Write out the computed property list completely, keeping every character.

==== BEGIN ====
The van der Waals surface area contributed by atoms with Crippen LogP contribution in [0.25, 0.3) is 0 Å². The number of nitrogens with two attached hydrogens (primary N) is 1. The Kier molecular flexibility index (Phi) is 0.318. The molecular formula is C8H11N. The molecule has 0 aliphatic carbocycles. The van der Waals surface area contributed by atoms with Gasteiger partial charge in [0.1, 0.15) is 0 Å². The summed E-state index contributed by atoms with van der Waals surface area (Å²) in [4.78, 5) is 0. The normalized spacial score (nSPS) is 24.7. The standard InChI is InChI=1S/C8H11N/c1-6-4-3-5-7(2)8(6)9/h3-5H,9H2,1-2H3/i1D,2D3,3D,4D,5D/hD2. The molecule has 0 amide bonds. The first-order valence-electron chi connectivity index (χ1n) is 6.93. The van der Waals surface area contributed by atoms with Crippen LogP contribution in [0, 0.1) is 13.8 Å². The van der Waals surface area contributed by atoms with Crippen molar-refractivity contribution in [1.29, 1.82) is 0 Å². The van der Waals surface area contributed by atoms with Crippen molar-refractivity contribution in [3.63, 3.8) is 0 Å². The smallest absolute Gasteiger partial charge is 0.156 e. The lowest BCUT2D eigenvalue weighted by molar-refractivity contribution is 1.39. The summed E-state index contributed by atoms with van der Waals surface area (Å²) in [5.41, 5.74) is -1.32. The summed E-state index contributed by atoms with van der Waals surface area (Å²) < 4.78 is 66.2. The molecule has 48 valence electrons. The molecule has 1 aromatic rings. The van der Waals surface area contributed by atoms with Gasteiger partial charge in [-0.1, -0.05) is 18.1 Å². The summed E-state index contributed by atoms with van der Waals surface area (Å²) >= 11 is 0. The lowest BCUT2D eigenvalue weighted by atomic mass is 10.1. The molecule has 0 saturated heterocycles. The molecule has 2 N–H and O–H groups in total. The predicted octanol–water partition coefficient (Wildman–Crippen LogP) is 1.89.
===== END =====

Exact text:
The van der Waals surface area contributed by atoms with Crippen LogP contribution in [0.25, 0.3) is 0 Å². The number of nitrogens with two attached hydrogens (primary N) is 1. The Kier molecular flexibility index (Phi) is 0.318. The molecular formula is C8H11N. The molecule has 0 aliphatic carbocycles. The van der Waals surface area contributed by atoms with Gasteiger partial charge in [0.1, 0.15) is 0 Å². The summed E-state index contributed by atoms with van der Waals surface area (Å²) in [4.78, 5) is 0. The normalized spacial score (nSPS) is 24.7. The standard InChI is InChI=1S/C8H11N/c1-6-4-3-5-7(2)8(6)9/h3-5H,9H2,1-2H3/i1D,2D3,3D,4D,5D/hD2. The molecule has 0 amide bonds. The first-order valence-electron chi connectivity index (χ1n) is 6.93. The van der Waals surface area contributed by atoms with Crippen LogP contribution in [0, 0.1) is 13.8 Å². The van der Waals surface area contributed by atoms with Crippen molar-refractivity contribution in [1.29, 1.82) is 0 Å². The van der Waals surface area contributed by atoms with Crippen molar-refractivity contribution in [3.63, 3.8) is 0 Å². The smallest absolute Gasteiger partial charge is 0.156 e. The lowest BCUT2D eigenvalue weighted by molar-refractivity contribution is 1.39. The summed E-state index contributed by atoms with van der Waals surface area (Å²) in [5.41, 5.74) is -1.32. The summed E-state index contributed by atoms with van der Waals surface area (Å²) < 4.78 is 66.2. The molecule has 48 valence electrons. The molecule has 1 aromatic rings. The van der Waals surface area contributed by atoms with Gasteiger partial charge in [-0.1, -0.05) is 18.1 Å². The summed E-state index contributed by atoms with van der Waals surface area (Å²) >= 11 is 0. The lowest BCUT2D eigenvalue weighted by atomic mass is 10.1. The molecule has 0 saturated heterocycles. The molecule has 2 N–H and O–H groups in total. The predicted octanol–water partition coefficient (Wildman–Crippen LogP) is 1.89.